Danish Military Levying Rolls (Lægdsruller)

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Changes to the miltary obligation law of March 6, 1869 established 6 districts instead of the county sub-divsions or lægds.  Here after the lægds were sequentially numbered in each of the 6 districts.  After reunification in 1920 the 7th district (Sønder Jylland) was established.
 
Changes to the miltary obligation law of March 6, 1869 established 6 districts instead of the county sub-divsions or lægds.  Here after the lægds were sequentially numbered in each of the 6 districts.  After reunification in 1920 the 7th district (Sønder Jylland) was established.
  
* [[Danish Military Levying Rolls: Why use the Lægdsruller|Why use the Lægdsruller?]]
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* [[Danish Military Levying Rolls: Content of the Lægdsruller|Content of the Lægdsruller?]]
 
* [[Danish Military Levying Rolls: Content of the Lægdsruller|Content of the Lægdsruller?]]
 
* [[Danish Military Levying Rolls: Following Someone in the Same County|How to follow someone in the same county.]]
 
* [[Danish Military Levying Rolls: Following Someone in the Same County|How to follow someone in the same county.]]
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*[[Danish Military Levying Rolls: Different Types of Lægdsruller|Types of Lægdsruller]]
 
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Revision as of 22:37, 12 February 2010

Back to Denmark Page

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Contents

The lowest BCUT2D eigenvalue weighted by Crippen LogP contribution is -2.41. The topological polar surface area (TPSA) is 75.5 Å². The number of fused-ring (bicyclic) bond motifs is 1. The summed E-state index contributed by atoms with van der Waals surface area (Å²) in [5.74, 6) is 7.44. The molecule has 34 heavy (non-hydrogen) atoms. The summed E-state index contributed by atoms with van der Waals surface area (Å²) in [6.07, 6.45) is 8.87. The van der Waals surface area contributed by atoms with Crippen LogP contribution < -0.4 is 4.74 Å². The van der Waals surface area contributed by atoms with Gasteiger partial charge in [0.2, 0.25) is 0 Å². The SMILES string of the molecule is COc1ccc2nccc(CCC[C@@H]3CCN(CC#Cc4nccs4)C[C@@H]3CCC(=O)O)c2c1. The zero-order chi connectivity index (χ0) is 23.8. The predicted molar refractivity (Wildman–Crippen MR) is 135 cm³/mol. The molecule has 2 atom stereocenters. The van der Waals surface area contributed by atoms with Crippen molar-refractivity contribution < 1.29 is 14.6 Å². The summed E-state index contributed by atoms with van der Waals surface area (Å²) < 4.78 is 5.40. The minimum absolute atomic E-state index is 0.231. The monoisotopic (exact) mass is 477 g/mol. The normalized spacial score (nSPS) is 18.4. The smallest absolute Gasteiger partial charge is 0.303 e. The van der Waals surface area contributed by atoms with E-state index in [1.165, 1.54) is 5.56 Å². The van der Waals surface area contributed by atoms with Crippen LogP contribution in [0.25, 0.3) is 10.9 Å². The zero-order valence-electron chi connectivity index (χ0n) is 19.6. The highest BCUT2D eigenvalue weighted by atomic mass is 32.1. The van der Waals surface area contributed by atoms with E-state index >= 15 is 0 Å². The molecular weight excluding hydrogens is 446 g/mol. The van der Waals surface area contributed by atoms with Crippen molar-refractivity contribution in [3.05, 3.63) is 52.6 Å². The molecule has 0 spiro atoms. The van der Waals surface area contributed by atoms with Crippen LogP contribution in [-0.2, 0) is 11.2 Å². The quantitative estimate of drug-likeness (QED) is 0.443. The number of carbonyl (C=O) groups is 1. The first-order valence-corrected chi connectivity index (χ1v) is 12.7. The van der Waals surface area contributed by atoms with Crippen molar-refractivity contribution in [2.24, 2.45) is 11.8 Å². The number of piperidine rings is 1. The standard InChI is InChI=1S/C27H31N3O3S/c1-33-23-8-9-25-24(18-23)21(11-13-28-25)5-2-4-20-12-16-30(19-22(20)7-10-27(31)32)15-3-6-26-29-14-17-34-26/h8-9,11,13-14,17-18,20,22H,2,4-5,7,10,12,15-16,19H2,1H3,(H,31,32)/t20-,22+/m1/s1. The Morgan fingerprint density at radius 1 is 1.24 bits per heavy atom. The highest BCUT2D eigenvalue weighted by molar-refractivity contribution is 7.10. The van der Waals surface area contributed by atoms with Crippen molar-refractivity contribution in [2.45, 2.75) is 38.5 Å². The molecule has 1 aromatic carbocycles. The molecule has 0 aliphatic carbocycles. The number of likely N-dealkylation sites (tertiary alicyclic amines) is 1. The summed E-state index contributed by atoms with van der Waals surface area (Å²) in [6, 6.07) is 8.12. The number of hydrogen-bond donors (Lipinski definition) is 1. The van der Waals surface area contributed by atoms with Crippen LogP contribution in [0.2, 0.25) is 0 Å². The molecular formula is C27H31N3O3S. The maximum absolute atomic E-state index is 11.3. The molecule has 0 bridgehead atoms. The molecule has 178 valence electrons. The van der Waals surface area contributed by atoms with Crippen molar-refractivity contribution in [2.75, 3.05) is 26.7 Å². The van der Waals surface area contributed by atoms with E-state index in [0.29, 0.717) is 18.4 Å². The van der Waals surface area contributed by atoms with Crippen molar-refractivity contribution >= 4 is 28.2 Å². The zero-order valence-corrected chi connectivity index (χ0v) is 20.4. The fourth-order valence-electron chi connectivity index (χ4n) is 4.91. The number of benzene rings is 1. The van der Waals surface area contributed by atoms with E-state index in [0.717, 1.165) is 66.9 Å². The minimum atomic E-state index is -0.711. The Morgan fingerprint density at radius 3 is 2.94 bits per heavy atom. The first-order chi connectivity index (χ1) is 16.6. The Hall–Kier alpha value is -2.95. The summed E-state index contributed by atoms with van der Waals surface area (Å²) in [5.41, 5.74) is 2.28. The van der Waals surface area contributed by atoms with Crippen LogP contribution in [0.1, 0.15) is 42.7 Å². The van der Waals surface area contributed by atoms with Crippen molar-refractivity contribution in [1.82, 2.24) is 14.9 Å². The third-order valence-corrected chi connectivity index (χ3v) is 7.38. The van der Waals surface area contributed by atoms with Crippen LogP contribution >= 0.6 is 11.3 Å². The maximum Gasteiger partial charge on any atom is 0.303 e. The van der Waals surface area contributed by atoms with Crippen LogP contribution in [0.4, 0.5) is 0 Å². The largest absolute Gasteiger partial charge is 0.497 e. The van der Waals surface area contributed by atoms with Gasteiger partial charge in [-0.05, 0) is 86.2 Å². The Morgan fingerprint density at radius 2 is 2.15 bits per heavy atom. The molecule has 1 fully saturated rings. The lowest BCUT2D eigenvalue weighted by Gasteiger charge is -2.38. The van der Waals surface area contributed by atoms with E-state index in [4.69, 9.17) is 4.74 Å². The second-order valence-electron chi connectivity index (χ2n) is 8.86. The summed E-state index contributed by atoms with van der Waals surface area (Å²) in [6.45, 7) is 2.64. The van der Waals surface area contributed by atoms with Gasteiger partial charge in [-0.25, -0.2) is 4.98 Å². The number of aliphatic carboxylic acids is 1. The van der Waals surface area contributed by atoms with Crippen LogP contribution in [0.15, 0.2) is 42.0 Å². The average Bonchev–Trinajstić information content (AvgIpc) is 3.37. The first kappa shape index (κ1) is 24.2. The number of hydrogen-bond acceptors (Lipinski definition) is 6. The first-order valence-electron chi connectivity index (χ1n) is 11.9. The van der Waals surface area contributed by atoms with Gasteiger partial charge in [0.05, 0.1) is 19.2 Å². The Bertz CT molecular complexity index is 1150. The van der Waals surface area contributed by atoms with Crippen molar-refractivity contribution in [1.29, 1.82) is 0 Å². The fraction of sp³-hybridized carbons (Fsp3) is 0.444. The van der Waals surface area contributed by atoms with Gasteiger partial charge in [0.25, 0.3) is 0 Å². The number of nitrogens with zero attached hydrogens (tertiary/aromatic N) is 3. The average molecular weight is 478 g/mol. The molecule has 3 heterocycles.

Danish Lægdsruller, What are they?

Lægdsruller are records of the males who could be enlisted for service in the army or navy. These rolls have many different uses. For genealogical purposes they are used mainly to follow the registered individual's movements, identify a birthplace, find which military unit they were assigned to, and when they completed their obligation.


In 1788, adscription was repealed and the foundation was laid for a civilian service. This was done by regulation on June 20, 1788. Previously the private landowners had the obligation to provide personnel for the army. After adscription's repeal this responsibility was shifted to the king and the state. There was thus created a direct relationship between the state and the conscripts.

In subsequent years there was an agency created by the government known as a lægdsvæsen to watch over its conscripts. It was important for the government to know how large a force it possessed in case of war. Therefore it became the states responsibility to keep detailed records of the male population in lægdsruller.


Lægd

The word lægd comes from the Danish word sammenlægning or combination. Since 1600 the word has been used to indicate the number of farms that together would provide one soldier. The country's militia was established in 1701. At that time the land was divided into lægder of approximately 27.25 acres. Each lægd should in principle make a soldier available.

In 1788 the country's conscription rules were changed and the country was divided into 1,656 different lægder. Each lægd was virtually identical to a parish and from 1843, in the cities the same as a town. Each lægd was sequentially numbered within each county. This means that the first lægd in each county were given lægdsnummer 1 and so forth. Soldiers were no longer conscripted based on the lægds production of grain but rather on the lægds population.

Changes to the miltary obligation law of March 6, 1869 established 6 districts instead of the county sub-divsions or lægds. Here after the lægds were sequentially numbered in each of the 6 districts. After reunification in 1920 the 7th district (Sønder Jylland) was established.



The Registration Process

Tools for using the Lægdsruller

Where do you find the Danish Lægdsruller?

  • Access through Statens Arkiver
  • Access through FamilySearch

References

Statens Arkiver. Lægdsruller. Denmark: Statens Arkiver, 2008



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